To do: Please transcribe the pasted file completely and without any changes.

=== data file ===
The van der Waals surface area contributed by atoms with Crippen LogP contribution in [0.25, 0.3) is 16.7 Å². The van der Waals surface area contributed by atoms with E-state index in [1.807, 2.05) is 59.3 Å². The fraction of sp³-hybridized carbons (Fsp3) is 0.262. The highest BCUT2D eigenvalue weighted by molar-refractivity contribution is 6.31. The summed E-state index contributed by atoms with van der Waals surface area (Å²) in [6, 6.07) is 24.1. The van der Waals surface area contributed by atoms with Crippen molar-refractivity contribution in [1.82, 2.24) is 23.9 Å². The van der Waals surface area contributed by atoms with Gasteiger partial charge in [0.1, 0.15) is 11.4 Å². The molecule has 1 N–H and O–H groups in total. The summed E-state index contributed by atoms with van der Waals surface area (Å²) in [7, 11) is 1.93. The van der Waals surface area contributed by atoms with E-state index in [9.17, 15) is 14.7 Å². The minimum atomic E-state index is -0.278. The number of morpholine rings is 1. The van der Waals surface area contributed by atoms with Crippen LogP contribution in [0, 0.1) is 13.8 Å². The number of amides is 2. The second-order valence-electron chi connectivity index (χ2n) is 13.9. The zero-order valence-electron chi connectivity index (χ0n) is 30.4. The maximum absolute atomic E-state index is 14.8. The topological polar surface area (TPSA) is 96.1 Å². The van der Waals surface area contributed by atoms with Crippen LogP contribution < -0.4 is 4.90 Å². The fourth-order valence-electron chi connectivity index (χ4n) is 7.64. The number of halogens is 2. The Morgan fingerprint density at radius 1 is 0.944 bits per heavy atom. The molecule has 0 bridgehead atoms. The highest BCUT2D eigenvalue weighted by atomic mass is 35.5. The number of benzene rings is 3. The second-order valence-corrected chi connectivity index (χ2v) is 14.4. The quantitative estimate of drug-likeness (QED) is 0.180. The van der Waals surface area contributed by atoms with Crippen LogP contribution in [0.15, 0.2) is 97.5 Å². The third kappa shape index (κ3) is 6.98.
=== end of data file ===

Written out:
The van der Waals surface area contributed by atoms with Crippen LogP contribution in [0.25, 0.3) is 16.7 Å². The van der Waals surface area contributed by atoms with E-state index in [1.807, 2.05) is 59.3 Å². The fraction of sp³-hybridized carbons (Fsp3) is 0.262. The highest BCUT2D eigenvalue weighted by molar-refractivity contribution is 6.31. The summed E-state index contributed by atoms with van der Waals surface area (Å²) in [6, 6.07) is 24.1. The van der Waals surface area contributed by atoms with Crippen molar-refractivity contribution in [1.82, 2.24) is 23.9 Å². The van der Waals surface area contributed by atoms with Gasteiger partial charge in [0.1, 0.15) is 11.4 Å². The molecule has 1 N–H and O–H groups in total. The summed E-state index contributed by atoms with van der Waals surface area (Å²) in [7, 11) is 1.93. The van der Waals surface area contributed by atoms with E-state index in [9.17, 15) is 14.7 Å². The minimum atomic E-state index is -0.278. The number of morpholine rings is 1. The van der Waals surface area contributed by atoms with Crippen LogP contribution in [0, 0.1) is 13.8 Å². The number of amides is 2. The second-order valence-electron chi connectivity index (χ2n) is 13.9. The zero-order valence-electron chi connectivity index (χ0n) is 30.4. The maximum absolute atomic E-state index is 14.8. The topological polar surface area (TPSA) is 96.1 Å². The van der Waals surface area contributed by atoms with Crippen LogP contribution < -0.4 is 4.90 Å². The fourth-order valence-electron chi connectivity index (χ4n) is 7.64. The number of halogens is 2. The Morgan fingerprint density at radius 1 is 0.944 bits per heavy atom. The molecule has 0 bridgehead atoms. The highest BCUT2D eigenvalue weighted by atomic mass is 35.5. The number of benzene rings is 3. The second-order valence-corrected chi connectivity index (χ2v) is 14.4. The quantitative estimate of drug-likeness (QED) is 0.180. The van der Waals surface area contributed by atoms with Crippen LogP contribution in [0.15, 0.2) is 97.5 Å². The third kappa shape index (κ3) is 6.98.